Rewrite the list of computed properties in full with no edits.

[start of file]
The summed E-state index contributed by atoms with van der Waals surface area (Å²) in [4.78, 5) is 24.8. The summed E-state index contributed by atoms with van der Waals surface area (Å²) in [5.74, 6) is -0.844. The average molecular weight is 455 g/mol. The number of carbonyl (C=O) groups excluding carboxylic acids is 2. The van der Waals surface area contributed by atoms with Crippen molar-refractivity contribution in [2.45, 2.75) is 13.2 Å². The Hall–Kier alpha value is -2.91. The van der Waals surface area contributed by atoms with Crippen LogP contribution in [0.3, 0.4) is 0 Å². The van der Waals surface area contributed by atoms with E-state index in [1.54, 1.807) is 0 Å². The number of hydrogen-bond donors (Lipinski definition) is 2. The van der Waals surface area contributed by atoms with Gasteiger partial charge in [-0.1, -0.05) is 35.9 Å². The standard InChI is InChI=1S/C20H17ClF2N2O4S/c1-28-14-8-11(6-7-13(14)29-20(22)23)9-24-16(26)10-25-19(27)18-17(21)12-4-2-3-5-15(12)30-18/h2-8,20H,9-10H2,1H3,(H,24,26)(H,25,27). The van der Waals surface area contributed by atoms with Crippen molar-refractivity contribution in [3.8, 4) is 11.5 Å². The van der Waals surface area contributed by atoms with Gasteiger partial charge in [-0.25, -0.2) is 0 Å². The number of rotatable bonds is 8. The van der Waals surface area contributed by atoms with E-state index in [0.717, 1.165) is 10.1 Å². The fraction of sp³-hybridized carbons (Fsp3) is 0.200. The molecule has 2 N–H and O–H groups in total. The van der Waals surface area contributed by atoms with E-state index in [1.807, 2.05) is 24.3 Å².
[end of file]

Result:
The summed E-state index contributed by atoms with van der Waals surface area (Å²) in [4.78, 5) is 24.8. The summed E-state index contributed by atoms with van der Waals surface area (Å²) in [5.74, 6) is -0.844. The average molecular weight is 455 g/mol. The number of carbonyl (C=O) groups excluding carboxylic acids is 2. The van der Waals surface area contributed by atoms with Crippen molar-refractivity contribution in [2.45, 2.75) is 13.2 Å². The Hall–Kier alpha value is -2.91. The van der Waals surface area contributed by atoms with Crippen LogP contribution in [0.3, 0.4) is 0 Å². The van der Waals surface area contributed by atoms with E-state index in [1.54, 1.807) is 0 Å². The number of hydrogen-bond donors (Lipinski definition) is 2. The van der Waals surface area contributed by atoms with Gasteiger partial charge in [-0.1, -0.05) is 35.9 Å². The standard InChI is InChI=1S/C20H17ClF2N2O4S/c1-28-14-8-11(6-7-13(14)29-20(22)23)9-24-16(26)10-25-19(27)18-17(21)12-4-2-3-5-15(12)30-18/h2-8,20H,9-10H2,1H3,(H,24,26)(H,25,27). The van der Waals surface area contributed by atoms with Crippen molar-refractivity contribution in [3.8, 4) is 11.5 Å². The van der Waals surface area contributed by atoms with Gasteiger partial charge in [-0.25, -0.2) is 0 Å². The number of rotatable bonds is 8. The van der Waals surface area contributed by atoms with E-state index in [0.717, 1.165) is 10.1 Å². The fraction of sp³-hybridized carbons (Fsp3) is 0.200. The molecule has 2 N–H and O–H groups in total. The van der Waals surface area contributed by atoms with E-state index in [1.807, 2.05) is 24.3 Å².